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Law and Justice in Real Time Social Class and the CJ System

War on Drugs…War on (some) Drugs (possessed by certain individuals)

When I first arrived at this institution, the class sizes and the amount of reading that was assigned did little to concern me. The biggest culture shock was the normalization of drug use. A time before the legalization of cannabis in the state of Washington. I was surrounded by students who spoke of their drug habit with no fear, voicing annoyance that they had to figure out who to get it from, smoking in dorm rooms and right outside of dorm room buildings. Confusion mixed with anger flowed through my mind. I spent all of my youth being conscious of stereotypes and the need to stay clear from the slightest hint of misconduct while still being suspected. Making sure to stay far away from drugs, spending my school years constantly being monitored; banning clothing with too many pockets, limiting backpack and locker usage and being ‘cautioned’ -threatened with sporadic drug dog visits. It felt as if they were sure we would mess up and we always had to prove otherwise.

A constant fear of making a wrong decision that would ruin your life was far from the minds of all these new faces I had encountered in college. In the same months I hear those of a higher social status voice their love of cannabis I hear the tear inducing frustration of a student that spent her youth constantly battling the stigma of her peers. Since she was Mexican and her family had property their success was automatically assumed as having been a result of narcotic involvement.  The stereotype that racial minorities are the root of our drug problem is something that is still being believed as we have noted with uproar of candidate approval to a certain individual. This fear no matter how misinformed is the voice that is being heard creating an enforcement of policies reflective of the misinformed belief.

The early seventies proclaimed drug abuse public enemy number one. Giving birth to the War on Drugs and thus enhancing law enforcement and judicial practices. It has cost one trillion dollars after millions of arrest and has resulted in no changes to illegal drug use. Instead we have 500,000 people incarcerated for nonviolent drug crimes.  This call for action against drugs have resulted in hyperactive policing of poor persons and minorities even though drug usage is similar across the board and  federal studies show more drug use among white youths. Disproportionate arrests that have created horrifying circumstances where white Americans, the majority of this country use crack cocaine more than African Americans but African Americans account for 85% of crack cocaine arrests. A new focus point since the 90s being the arrest of easily targeted poor whites for use of methamphetamine. Not a war on drugs but a war on poverty as displayed by glorified drug arrests.

Early 2000s we have “Pot Princess” Julia Diaco from New York who after multiple drug sales to an undercover narcotics officer facing up to 25 years in prison was sentenced to 5 years on probation. An injustice heightened in this article at the comparison of Ashley O’Donoghue, a black man who was also arrested as a first time nonviolent drug offender who is serving seven to twenty one years. Now nearing the end of  2015 we have Sarah Furay an “adorable drug kingpin” of Texas the daughter of a DEA agent possessing five different narcotics along with packing materials and two digital scales.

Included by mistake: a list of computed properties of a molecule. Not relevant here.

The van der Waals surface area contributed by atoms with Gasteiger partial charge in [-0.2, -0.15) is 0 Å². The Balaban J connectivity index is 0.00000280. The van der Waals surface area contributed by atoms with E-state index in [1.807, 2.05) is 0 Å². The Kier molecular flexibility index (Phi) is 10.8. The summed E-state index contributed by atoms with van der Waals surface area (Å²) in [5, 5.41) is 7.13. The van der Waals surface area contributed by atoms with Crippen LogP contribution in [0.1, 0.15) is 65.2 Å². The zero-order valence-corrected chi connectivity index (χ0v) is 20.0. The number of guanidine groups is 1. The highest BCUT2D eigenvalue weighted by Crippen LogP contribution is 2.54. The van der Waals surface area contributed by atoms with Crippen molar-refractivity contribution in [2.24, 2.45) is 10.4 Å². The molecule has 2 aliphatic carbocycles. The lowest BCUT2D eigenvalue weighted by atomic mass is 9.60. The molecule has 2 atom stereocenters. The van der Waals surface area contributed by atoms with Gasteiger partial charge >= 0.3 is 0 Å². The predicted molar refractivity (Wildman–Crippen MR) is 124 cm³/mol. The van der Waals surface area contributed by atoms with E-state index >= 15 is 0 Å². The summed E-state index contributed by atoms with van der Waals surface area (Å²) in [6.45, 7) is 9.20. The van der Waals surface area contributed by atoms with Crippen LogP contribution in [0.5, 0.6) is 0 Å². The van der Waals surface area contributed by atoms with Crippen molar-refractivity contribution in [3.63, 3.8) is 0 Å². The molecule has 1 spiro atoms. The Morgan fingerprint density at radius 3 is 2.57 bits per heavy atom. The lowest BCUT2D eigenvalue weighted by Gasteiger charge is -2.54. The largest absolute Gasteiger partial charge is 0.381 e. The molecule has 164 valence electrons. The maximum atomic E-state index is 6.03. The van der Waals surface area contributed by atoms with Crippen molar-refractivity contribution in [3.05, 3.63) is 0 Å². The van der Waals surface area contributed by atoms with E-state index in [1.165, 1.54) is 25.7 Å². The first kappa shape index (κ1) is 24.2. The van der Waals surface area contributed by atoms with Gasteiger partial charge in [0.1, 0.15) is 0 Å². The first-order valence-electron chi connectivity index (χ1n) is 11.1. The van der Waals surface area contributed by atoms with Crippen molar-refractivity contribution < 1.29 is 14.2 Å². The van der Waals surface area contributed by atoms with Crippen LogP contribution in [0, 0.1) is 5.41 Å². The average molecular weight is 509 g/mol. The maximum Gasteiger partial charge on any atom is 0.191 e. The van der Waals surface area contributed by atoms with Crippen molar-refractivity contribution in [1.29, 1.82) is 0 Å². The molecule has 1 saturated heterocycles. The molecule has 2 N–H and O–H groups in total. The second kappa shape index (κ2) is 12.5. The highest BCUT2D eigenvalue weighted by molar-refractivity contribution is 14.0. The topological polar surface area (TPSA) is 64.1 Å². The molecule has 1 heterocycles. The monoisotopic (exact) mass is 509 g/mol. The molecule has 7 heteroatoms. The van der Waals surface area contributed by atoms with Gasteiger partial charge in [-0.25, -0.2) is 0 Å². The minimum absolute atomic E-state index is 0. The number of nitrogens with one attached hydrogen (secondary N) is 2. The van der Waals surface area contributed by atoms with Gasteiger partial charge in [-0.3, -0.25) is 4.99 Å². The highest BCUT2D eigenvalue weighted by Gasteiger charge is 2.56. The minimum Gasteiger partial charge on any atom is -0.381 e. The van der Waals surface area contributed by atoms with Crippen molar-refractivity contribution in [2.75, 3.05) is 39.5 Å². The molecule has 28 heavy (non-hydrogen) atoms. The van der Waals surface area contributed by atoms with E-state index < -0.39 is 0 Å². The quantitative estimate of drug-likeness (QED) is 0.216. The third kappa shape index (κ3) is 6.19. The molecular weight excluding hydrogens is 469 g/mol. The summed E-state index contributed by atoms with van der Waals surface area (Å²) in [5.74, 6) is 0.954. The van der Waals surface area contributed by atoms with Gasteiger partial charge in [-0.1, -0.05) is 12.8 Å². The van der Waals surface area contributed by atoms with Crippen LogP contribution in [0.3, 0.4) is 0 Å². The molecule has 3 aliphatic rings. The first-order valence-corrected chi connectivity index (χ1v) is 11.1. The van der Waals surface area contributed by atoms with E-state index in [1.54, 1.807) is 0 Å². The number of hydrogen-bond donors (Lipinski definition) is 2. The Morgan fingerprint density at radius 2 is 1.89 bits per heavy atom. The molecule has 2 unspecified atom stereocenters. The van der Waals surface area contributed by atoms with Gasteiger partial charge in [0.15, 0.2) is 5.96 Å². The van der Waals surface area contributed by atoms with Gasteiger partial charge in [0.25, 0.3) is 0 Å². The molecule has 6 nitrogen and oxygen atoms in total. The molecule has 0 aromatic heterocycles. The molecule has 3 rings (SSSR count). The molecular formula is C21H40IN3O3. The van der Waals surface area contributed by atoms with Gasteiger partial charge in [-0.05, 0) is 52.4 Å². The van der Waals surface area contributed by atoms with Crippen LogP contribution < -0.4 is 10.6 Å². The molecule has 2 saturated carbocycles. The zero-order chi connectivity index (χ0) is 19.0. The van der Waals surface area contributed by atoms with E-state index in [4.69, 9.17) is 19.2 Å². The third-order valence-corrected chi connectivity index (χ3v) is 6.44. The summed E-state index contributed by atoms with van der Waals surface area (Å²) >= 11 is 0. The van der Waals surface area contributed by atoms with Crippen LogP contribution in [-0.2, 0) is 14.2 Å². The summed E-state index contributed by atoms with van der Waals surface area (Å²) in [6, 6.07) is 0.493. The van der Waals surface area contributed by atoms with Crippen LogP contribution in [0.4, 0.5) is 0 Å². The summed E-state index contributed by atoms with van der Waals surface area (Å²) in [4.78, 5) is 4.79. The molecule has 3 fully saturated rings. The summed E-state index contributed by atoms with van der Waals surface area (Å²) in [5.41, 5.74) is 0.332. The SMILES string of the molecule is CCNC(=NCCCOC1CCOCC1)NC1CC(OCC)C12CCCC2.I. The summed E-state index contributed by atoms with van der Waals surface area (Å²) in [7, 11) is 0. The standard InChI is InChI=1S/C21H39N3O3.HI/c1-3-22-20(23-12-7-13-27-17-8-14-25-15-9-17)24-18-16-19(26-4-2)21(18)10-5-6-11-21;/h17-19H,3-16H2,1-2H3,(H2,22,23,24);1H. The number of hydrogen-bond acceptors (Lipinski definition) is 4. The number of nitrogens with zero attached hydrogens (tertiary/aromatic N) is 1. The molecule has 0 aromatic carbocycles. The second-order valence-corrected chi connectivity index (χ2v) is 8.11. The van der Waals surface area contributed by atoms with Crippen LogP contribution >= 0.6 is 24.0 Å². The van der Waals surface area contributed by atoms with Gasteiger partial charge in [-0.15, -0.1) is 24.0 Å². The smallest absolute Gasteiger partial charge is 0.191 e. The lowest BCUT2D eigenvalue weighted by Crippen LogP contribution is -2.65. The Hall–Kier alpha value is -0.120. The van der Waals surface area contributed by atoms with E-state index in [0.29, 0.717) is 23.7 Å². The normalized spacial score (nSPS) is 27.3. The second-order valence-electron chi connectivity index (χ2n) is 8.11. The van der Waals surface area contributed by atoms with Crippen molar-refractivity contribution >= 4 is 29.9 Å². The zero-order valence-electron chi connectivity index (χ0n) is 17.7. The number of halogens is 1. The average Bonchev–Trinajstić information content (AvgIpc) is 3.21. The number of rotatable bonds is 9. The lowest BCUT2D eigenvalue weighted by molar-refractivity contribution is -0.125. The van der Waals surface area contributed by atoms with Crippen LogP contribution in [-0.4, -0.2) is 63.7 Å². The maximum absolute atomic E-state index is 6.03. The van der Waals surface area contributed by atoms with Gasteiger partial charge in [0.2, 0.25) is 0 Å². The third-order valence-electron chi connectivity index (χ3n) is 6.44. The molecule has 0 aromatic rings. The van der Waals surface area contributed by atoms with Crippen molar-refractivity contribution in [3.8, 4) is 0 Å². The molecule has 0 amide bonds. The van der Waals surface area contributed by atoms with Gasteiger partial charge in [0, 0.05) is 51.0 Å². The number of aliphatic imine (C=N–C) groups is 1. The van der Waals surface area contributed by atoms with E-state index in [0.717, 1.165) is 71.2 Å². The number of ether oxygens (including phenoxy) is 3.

After learning about the woman from Texas, her privilege and her narcotic possessions, justice would be that she would get served the life ending consequences that come to racial minorities and those living in poverty. But her arrest does little to the fact that the war on drugs has created a target of brown and black bodies and those who live in poor neighborhoods as the worst and ONLY enemy. These stereotypes have created hyper action to one that grant invisibility to another. So long as we keep drug users and dealers in our minds to a certain stereotype we keep the Sarah Furays of this country profitable in their markets and safe from incarceration and public scrutiny. If this policy were really about protecting our children by confiscating drugs that can hurt them, there would be a lot more drug raids on and around college campuses. Furthermore if the war on drugs is truly about keeping people safe which can be interpreted as keeping people healthy we should address the root of why people are seeking narcotics.







Giordani, E. (2015). Criminal Justice. In Latino stats: American Hispanics by the numbers. New York, New York: The New Press.

Haglage, A. (2015, December 1). When Whtie Girls Deal Drugs, They Walk. Retrieved December 17, 2015, from

Jarecki, E. (Director). (2013). The House I Live In [Motion picture on DVD]. Virgil Films.

Mohamed, A., & Fritsvold, E. (2012). Dorm room dealers: Drugs and the privileges of race and class (Paperback ed.). Boulder, Colorado: Lynne Rienner.
Newman, T. (2006, March 22). NYU “Pot Princess” Sentenced to Treatment and Probation Despite Multiple Drug Sales. Retrieved December 17, 2015, from

“Supply Demand” Graphic. Mike Keefe. (2009).The Denver Post.

“War on Drugs Message” Graphic. Kirk.



Mental Health Concerns in the Administration of Criminal Justice

mental health img